Findings in the diltiazem group when compared with their pre-operative values show significant increase in heart rate after study drug upto 4 minute after intubation. At 5 minutes after intubation, no significant difference with the basal value has been observed. These findings are consistent with that of Mikawa et al (1990)7 who said I.V. diltiazem (0.2 and 0.3 mg/kg) failed to protect against the increase in heart rate after laryngoscopy and intubation, despite the negative chronotropic effect of drug.
Findings in the lidocaine group when compared to basal values show significant increase in heart rate from study drug upto 4 minutes after intubation. At 5 minutes after intubation there is no significant difference with basal value. Helfman et al (1991)8 found that dose of 1.5 mg/kg lidocaine administered 1.5 min, 2 min and 4 min. before intubation failed to protect against increase in heart rate. Stoelting (1977)9 said that arterial pressure begin to increase 15 seconds after laryngoscopy with a peak increase after 30-40 second. In hypertensive patients SBP may rise to more than 100 mm Hg during endotracheal intubation. This rise of BP can cause LVF (Masson 1964)10 and cerebral haemorrhage. Menkhaus et al (1985)11 and Vucevic et al (1992)12 found that SBP was lower in esmolol group after intubation. Korenaga et al (1985)4 also stated that esmolol moderated the increase in SBP after intubation. The findings of systolic and diastolic blood pressure in the diltiazem group when compared with basal values at different time intervals show that there is significant fall in the SBP at 1 min and 2 min. after study drug, but significant increase in SBP at 1 min and 2 min after intubation. Thereafter significant fall was observed at 5 min after intubation. As regards DBP, there is significant fall in DBP upto 2 min after study drug. The DBP increased significantly at 1 min. and 2 min. after intubation and thereafter DBP values were comparable to basal values. Our findings are similar to the result of Mikawa et al (1996)13 who found that increase in systolic and diastolic blood pressure was significantly less in the diltiazem group (.2mg/kg) 1 min before laryngoscopy and intubation. The findings in the lidocaine group show that there is significant rise in SBP after lidocaine upto 2 min. after intubation. There after SBP values were comparable to basal values. As regards DBP, there was insignificant increase up 2 min after study drug, but DBP increased significantly thereafter upto 2 min. after intubation. Thereafter DBP values were comparable to basal values. Hamill et al (1981)14 found that I.V. lidocaine 1.5 mg/kg did not entirely prevent cardiovascular stimulation in response to endotracheal stimulation. Values of mean arterial pressure in esmolol group when compared to basal value show that there was significant increase in MBP only at 1 minute after intubation. There was significant fall in MBP 5 min. after intubation and at rest of time intervals; the MBP value was comparable to basal value in esmolol group. Korpinen R et al (1995)6 studied the effect of esmolol and found that esmolol did not prevent increase in arterial pressure in response to laryngoscopy and intubation. These findings differ from our results. In the diltiazem group, comparison of MAP at different time intervals with its pre operative value shows significant fall in MAP at 1 min and 2 min after drug administration; but there was a significant increase in MAP at 1 min after intubation, there after the MAP was comparable to the basal value. Hasegawa et al (1992)15 reported that MAP decreased significantly after diltiazem. Fuji et al (1995)16 found that increase in MAP following tracheal intubation in the diltiazem group was lower. Findings in the lidocaine group as regards MAP when compared at different time intervals with basal value show that MAP increased significantly 2 min after drug administration upto 3 min after intubation. There after MAP values at 4 th & 5 th minute after intubation were comparable to basal value. Robert K. Stoelting (1978)17 found that maximal increase in MAP above awake level occurred 5-15 second after tracheal intubation in patients receiving lidocaine. Helfman (1991)8 found that usual dose of lidocaine (100mg) does not reliably blunt the increase in MAP. All the above studies are comparable to our result in which significant increase in MAP occurred upto 3 minute after intubation.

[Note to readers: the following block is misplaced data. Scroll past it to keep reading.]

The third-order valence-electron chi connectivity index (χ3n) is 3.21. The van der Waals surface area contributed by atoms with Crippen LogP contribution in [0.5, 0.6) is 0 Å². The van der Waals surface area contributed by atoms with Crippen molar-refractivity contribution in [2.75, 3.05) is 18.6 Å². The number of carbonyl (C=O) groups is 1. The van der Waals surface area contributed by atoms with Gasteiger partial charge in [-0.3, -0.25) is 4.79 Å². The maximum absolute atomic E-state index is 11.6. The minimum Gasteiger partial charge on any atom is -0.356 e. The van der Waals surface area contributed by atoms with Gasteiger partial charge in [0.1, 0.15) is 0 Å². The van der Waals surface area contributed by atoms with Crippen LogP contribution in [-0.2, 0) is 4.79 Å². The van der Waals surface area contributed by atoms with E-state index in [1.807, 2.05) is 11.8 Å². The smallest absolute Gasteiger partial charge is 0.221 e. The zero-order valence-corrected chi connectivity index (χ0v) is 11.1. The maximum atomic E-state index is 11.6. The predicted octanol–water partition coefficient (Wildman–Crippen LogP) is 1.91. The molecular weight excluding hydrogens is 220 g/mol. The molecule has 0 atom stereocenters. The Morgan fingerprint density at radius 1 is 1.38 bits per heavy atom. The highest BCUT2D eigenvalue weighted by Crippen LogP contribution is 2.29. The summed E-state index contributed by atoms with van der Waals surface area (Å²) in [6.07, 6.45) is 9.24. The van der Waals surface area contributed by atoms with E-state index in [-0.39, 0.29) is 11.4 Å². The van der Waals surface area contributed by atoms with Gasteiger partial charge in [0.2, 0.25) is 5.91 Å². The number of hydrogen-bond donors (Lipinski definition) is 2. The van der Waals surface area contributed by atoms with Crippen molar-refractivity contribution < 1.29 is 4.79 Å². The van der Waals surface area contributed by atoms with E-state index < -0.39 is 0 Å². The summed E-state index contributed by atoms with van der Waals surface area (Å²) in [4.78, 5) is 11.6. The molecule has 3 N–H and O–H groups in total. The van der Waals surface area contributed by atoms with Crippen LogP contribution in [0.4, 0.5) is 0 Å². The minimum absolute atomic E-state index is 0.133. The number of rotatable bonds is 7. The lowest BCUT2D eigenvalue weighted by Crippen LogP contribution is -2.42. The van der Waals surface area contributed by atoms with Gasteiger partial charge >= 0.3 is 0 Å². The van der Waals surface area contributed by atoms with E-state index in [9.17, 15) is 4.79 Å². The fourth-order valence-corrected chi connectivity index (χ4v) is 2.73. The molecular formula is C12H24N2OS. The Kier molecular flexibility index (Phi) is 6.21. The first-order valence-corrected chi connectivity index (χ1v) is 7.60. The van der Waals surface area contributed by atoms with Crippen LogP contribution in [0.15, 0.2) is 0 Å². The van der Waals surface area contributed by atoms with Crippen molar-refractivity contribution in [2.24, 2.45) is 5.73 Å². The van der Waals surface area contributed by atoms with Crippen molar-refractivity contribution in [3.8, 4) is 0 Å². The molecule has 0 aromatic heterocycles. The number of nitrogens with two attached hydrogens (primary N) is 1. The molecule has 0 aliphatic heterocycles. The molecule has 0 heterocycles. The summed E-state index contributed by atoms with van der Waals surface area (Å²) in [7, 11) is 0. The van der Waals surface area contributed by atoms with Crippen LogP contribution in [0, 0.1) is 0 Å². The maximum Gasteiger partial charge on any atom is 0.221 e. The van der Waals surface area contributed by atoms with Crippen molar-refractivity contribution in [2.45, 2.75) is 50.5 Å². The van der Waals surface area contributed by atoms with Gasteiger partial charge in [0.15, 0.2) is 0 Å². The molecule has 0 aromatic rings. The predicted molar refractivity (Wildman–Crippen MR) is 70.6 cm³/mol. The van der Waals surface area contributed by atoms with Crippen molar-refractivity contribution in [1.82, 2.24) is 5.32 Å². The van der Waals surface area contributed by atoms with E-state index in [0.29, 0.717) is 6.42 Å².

Esmolol in dose of 1 mg/kg intravenously 3 min prior to laryngoscopy and intubation prevented the rise in heart rate effectively. Esmolol was also effective in attenuating systolic blood pressure increase, diastolic blood pressure increase and increase in mean blood pressure except at 1 min after intubation whereas in comparison lidocaine and diltiazem were not that effective. Esmolol may be used in ischemic heart disease patients and in hypertensive patients where increase in blood pressure and heart rate can be detrimental to the patient or surgical procedure itself, like ophthalmic surgeries and neurosurgical procedures. We need to have more RCTs to make it a recommendation as our sample size was small.